Philip: We have a wide variety of companies. I feel like everyone who is building a (Internet of Things) product that isn’t purely a lifestyle product goes through the same steps. It starts with the ‘nirvana’ vision, which is like that Ericsson video of the guy driving home and the car and vacuum cleaner are talking to each other. That’s their vision of the Internet of Things.

Step one for them is ‘we have to connect the product,’ whatever that is. So, ‘I have a truck. Let’s put a smart device on it so we know where that truck is. And I need the temperature of the refrigerator unit on the back and let me know if the door is open.  

Now that I can do that – I’ve connected the device and maybe I have a reporting application, the question becomes ‘how can I optimize my business?’ Can I design better truck routes or notify drivers when they leave the door open because that costs me a lot of money?  Can I notify customers when the traffic is bad or the delivery truck is delayed so they’re not waiting hours for delivery?

It’s at that point that they get that first level of connecting the dots: I’m optimizing my business. The delivery truck that was not connected is now connected and now, maybe, the oil tank in a house that is not connected is also now connected. So now I don’t have to send someone to your house as often. If you use 8 gallons a day and you have 100 gallons, I know that I have 12 days to get you a delivery before you’ll run out. Now I can use a travelling salesman-type algorithm to optimize my truck routes. And, if I can cut down on truck rolls, which cost me $150 a piece, I can optimize my business and make more money and everyone is happy.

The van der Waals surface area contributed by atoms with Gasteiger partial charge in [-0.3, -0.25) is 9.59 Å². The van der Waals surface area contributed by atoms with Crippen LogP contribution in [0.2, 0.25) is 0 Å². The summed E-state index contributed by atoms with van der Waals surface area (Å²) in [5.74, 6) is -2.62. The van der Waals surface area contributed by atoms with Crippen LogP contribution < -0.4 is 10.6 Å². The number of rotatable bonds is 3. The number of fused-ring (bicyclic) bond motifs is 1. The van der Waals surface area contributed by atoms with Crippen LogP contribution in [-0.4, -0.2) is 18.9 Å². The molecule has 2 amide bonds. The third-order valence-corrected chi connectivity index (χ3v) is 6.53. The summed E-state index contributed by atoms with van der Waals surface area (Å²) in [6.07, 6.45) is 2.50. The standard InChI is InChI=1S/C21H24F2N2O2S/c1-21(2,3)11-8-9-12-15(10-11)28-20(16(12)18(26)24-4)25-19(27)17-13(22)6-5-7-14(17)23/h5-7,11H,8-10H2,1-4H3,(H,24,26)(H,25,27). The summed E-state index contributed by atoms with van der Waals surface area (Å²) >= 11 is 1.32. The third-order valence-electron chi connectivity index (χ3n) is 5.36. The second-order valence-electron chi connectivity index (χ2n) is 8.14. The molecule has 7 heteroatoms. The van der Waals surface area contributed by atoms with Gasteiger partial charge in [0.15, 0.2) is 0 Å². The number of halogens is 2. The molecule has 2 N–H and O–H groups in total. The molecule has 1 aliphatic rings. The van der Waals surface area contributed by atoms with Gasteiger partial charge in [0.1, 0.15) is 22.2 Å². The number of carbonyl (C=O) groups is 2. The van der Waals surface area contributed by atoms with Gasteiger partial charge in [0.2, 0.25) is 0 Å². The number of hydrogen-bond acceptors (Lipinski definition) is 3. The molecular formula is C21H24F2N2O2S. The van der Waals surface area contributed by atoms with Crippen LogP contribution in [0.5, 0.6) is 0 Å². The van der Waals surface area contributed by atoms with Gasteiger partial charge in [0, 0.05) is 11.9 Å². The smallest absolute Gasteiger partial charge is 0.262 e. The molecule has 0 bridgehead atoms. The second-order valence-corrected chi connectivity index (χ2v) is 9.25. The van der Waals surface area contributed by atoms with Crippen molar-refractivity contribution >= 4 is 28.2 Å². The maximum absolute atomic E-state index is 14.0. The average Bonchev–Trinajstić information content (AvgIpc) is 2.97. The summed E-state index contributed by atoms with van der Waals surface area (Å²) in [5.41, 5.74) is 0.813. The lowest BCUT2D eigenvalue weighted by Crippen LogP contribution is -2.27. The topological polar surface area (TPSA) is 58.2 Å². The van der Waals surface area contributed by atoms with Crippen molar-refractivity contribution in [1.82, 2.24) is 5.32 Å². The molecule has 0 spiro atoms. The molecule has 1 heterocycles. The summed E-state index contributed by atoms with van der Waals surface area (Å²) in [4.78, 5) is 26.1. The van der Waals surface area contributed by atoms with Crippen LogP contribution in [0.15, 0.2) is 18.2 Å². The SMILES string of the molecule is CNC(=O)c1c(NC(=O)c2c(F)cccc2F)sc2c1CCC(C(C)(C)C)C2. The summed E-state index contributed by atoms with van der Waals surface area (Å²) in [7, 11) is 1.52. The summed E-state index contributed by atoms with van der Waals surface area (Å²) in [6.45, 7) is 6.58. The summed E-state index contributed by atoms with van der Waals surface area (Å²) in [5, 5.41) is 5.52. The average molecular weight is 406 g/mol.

Next, everyone has that ‘A-ha!’ moment where they say ‘gee, maybe I don’t need to sell truck deliveries, but oil tanks.’ Or ‘maybe I can do just in time deliveries.’ So they make up a new business model because they’ve been able to connect something that was not connected, and they’ve optimized their business to make more money and now they realize that they have capabilities that they never knew they had.

Paul: Right. So there’s this follow-on effect: a flowering of ideas now that businesses can see all this data about how their company runs?

Philip: Exactly. And eventually they get back to the issue of ‘we were an oil company, now we’re selling a different product, which is warm houses, but we’re not selling oil anymore. And, by the way, now that we’re connected to 50,000 houses, maybe we can buy oil futures. And maybe we don’t deliver oil any more, but hire third parties to do that, so we’ll just become an oil futures company that aggregates thousands of delivery companies. That’s the product of the connectivity idea that started with the Ericsson video.

The companies we see pushing the hardest right now are the ones that know they have to connect their product because they know it will lead to business efficiency. The customers we talk with are trying to be market leaders because they read a story somewhere else. You know “Union Carbide did it with trains. We want to do it with X.”

Saying ‘our competitors have done it and are getting customers, so we need market parity’ is a really good reason to want to connect. Or ‘I see how we can make more money in the marketplace.’